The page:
Consider an arbitrary vector **u** traversing a grain of austenite prior to transformation, as illustrated in figure 1*a*. This vector makes an intercept with a domain of austenite that eventually ends up as a plate of bainite. As a consequence of the transformation, the vector **u** becomes a new vector **v** given by(2.2)When considering the formation of a large number of bainite plates in many austenite grains, **u** traverses a polycrystalline sample of austenite, so this equation must be generalized as follows:(2.3)where *j*=1, …, 24 represents the 24 crystallographic variants possible in each austenite grain, and *k*=1, …, *n* represents the *n* austenite grains traversed by the vector **u**. In this scenario of a large number of bainite plates, the intercepts can be approximated by where is the fraction of sample transformed by variant *j* in austenite grain *k*.

The deformation caused by a particular bainite plate *j* in austenite grain *k*, i.e. , is known from the crystallographic theory originally developed for martensite (Wechsler *et al*. 1953; Bowles & MacKenzie 1954). The remaining 23 such matrices for grain 1 of austenite can be deduced from this using symmetry operations. They can then be expressed in the reference frame of the sample using a similarity transformation as follows:(2.4)where is the rotation matrix relating the basis vectors of the *k*th austenite grain to the sample axes, and is the inverse of that rotation matrix. In this way, the calculation described in equation (2.2) can be conducted in the sample frame of reference.

## 3. Variant selection

Variant selection occurs because the shape deformation of a martensite or bainite plate may or may not comply with an external stress. Following Patel & Cohen (1953), the compliance of a particular variant with the applied stress can be expressed in terms of an interaction energy,(3.1)where *σ*_{N} is the stress component normal to the habit plane; *τ* is the shear stress resolved on the habit plane in the direction of shear; and *ζ* and *s* are the respective normal and shear strains associated with transformation.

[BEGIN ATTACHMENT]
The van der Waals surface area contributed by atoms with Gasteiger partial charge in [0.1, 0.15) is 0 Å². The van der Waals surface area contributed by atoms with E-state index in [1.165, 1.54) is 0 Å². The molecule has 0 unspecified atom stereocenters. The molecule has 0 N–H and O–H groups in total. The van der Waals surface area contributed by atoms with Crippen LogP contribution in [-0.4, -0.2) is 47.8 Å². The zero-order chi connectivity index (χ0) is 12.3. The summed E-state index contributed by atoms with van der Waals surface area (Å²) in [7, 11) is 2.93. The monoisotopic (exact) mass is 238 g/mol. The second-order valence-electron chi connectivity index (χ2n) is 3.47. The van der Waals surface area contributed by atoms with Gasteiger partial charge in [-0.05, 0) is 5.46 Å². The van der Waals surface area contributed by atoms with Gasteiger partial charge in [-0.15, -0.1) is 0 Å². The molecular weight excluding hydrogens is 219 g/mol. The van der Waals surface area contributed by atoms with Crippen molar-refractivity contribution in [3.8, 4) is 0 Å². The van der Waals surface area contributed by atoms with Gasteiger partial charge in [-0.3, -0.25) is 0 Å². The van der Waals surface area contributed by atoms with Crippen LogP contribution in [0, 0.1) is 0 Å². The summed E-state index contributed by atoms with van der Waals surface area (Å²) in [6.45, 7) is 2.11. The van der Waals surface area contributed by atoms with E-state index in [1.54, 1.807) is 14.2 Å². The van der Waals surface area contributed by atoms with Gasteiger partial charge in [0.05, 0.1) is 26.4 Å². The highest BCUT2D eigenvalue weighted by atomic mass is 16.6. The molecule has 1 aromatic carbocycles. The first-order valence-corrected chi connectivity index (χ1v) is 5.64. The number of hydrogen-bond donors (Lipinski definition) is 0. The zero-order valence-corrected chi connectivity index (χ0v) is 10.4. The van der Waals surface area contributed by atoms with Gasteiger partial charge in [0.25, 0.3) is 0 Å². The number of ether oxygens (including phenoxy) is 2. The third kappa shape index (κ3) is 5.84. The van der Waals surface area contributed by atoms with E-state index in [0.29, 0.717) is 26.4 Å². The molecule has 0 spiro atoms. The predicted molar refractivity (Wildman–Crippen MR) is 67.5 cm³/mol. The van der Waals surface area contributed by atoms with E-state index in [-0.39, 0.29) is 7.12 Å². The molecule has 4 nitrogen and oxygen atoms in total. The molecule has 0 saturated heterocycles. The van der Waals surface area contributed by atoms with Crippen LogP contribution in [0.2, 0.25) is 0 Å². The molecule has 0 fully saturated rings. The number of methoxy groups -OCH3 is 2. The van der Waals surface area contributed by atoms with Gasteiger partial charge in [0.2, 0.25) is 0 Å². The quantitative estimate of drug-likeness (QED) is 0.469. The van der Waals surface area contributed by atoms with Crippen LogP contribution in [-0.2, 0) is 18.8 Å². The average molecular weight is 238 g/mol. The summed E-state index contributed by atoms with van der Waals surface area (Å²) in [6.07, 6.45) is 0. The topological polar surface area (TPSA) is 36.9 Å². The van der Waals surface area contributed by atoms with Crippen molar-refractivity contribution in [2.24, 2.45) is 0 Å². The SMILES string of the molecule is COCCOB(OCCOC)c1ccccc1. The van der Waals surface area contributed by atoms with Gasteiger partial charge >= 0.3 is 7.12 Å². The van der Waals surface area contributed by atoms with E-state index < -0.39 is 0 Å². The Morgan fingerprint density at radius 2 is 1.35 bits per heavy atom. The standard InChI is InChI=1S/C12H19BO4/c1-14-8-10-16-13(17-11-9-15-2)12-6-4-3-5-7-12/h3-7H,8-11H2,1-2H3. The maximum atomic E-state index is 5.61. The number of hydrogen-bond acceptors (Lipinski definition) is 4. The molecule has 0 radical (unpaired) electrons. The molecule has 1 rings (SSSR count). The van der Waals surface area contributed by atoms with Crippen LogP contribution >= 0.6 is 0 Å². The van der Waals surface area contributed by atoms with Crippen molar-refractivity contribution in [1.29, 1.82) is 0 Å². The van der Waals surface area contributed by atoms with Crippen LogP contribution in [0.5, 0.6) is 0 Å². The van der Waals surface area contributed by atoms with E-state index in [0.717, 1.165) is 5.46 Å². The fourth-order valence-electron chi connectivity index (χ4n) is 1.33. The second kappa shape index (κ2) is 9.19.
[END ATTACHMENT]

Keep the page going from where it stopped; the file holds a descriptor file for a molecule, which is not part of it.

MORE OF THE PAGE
The applied system of stresses can be described by a 3×3 stress tensor *σ*_{lm} which, when multiplied by the unit normal to the bainite habit plane, gives the traction **t** describing the state of stress on that plane. The traction can then be resolved into *σ*_{N} and *τ* in the normal manner (Timoshenko & Goodier 1982)(3.2)where is the magnitude of **t**; *θ* is the angle between the habit plane normal and **t**; *β* the angle between **t** and the direction of the maximum resolved shear stress; and *ϕ* the angle between the latter and the direction of shear for the bainite plate concerned. A positive *U* means that the bainite variant is favoured by the applied stress and vice versa.

The experiments reported here are based on stress-affected transformation, i.e. the external stress was kept below the yield strength of the austenite at the temperature concerned. Plastic strain in the austenite can have other effects, for example the favouring of variants which grow across slip planes and hence avoid mechanical stabilization (Bokros & Parker 1963; Durlu & Christian 1979). Such effects become particularly prominent at large strains (Chatterjee *et al*. 2006) but might be neglected when the debris associated with plasticity is insufficient to hinder the progress of growing plates. For example, it has been shown that, when an austenitic stainless steel is elongated by 10% and then transformed to martensite, the resulting crystallographic texture can be calculated using the variant selection criterion inherent in equation (3.1) (Kundu & Bhadeshia 2006).

## 4. Data

The transformation texture can in principle be calculated from a knowledge of the initial texture of the polycrystalline austenite, and by taking into account variant selection due to applied stress (Kundu & Bhadeshia 2006). But in doing so, it is important to realize that the shape deformation, habit plane and orientation relationship of any particular plate of bainite are mathematically connected by the crystallographic theory (Wechsler *et al*. 1953; Bowles & MacKenzie 1954). A complete set of crystallographic data is therefore necessary before rigorous calculations can be attempted. Unfortunately, such data are frequently not available, so one purpose of the present work was to study the sensitivity of the texture predictions relative to the crystallographic inputs and the accuracy of routinely available experimental techniques.